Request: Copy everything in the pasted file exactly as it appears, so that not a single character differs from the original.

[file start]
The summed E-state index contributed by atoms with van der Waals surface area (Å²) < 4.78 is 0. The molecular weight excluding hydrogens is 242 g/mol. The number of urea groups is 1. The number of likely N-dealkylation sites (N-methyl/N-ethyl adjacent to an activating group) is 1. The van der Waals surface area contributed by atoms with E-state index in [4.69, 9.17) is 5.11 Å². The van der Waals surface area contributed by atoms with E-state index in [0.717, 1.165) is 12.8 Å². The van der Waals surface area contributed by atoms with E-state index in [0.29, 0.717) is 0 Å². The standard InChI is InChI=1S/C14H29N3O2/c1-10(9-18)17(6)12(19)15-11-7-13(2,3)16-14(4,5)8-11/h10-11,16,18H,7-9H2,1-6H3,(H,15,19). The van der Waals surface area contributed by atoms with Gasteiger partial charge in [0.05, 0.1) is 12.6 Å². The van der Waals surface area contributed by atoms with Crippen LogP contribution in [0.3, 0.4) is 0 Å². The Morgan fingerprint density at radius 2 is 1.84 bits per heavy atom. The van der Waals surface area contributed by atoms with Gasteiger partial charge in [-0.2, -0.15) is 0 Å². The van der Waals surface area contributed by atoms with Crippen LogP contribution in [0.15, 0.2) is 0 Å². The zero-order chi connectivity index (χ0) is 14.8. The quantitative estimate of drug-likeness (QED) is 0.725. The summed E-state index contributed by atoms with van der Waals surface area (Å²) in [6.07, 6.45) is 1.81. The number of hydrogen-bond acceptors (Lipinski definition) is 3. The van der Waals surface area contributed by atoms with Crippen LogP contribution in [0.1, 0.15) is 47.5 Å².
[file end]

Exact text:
The summed E-state index contributed by atoms with van der Waals surface area (Å²) < 4.78 is 0. The molecular weight excluding hydrogens is 242 g/mol. The number of urea groups is 1. The number of likely N-dealkylation sites (N-methyl/N-ethyl adjacent to an activating group) is 1. The van der Waals surface area contributed by atoms with E-state index in [4.69, 9.17) is 5.11 Å². The van der Waals surface area contributed by atoms with E-state index in [0.717, 1.165) is 12.8 Å². The van der Waals surface area contributed by atoms with E-state index in [0.29, 0.717) is 0 Å². The standard InChI is InChI=1S/C14H29N3O2/c1-10(9-18)17(6)12(19)15-11-7-13(2,3)16-14(4,5)8-11/h10-11,16,18H,7-9H2,1-6H3,(H,15,19). The van der Waals surface area contributed by atoms with Gasteiger partial charge in [0.05, 0.1) is 12.6 Å². The van der Waals surface area contributed by atoms with Crippen LogP contribution in [0.3, 0.4) is 0 Å². The Morgan fingerprint density at radius 2 is 1.84 bits per heavy atom. The van der Waals surface area contributed by atoms with Gasteiger partial charge in [-0.2, -0.15) is 0 Å². The van der Waals surface area contributed by atoms with Crippen LogP contribution in [0.15, 0.2) is 0 Å². The zero-order chi connectivity index (χ0) is 14.8. The quantitative estimate of drug-likeness (QED) is 0.725. The summed E-state index contributed by atoms with van der Waals surface area (Å²) in [6.07, 6.45) is 1.81. The number of hydrogen-bond acceptors (Lipinski definition) is 3. The van der Waals surface area contributed by atoms with Crippen LogP contribution in [0.1, 0.15) is 47.5 Å².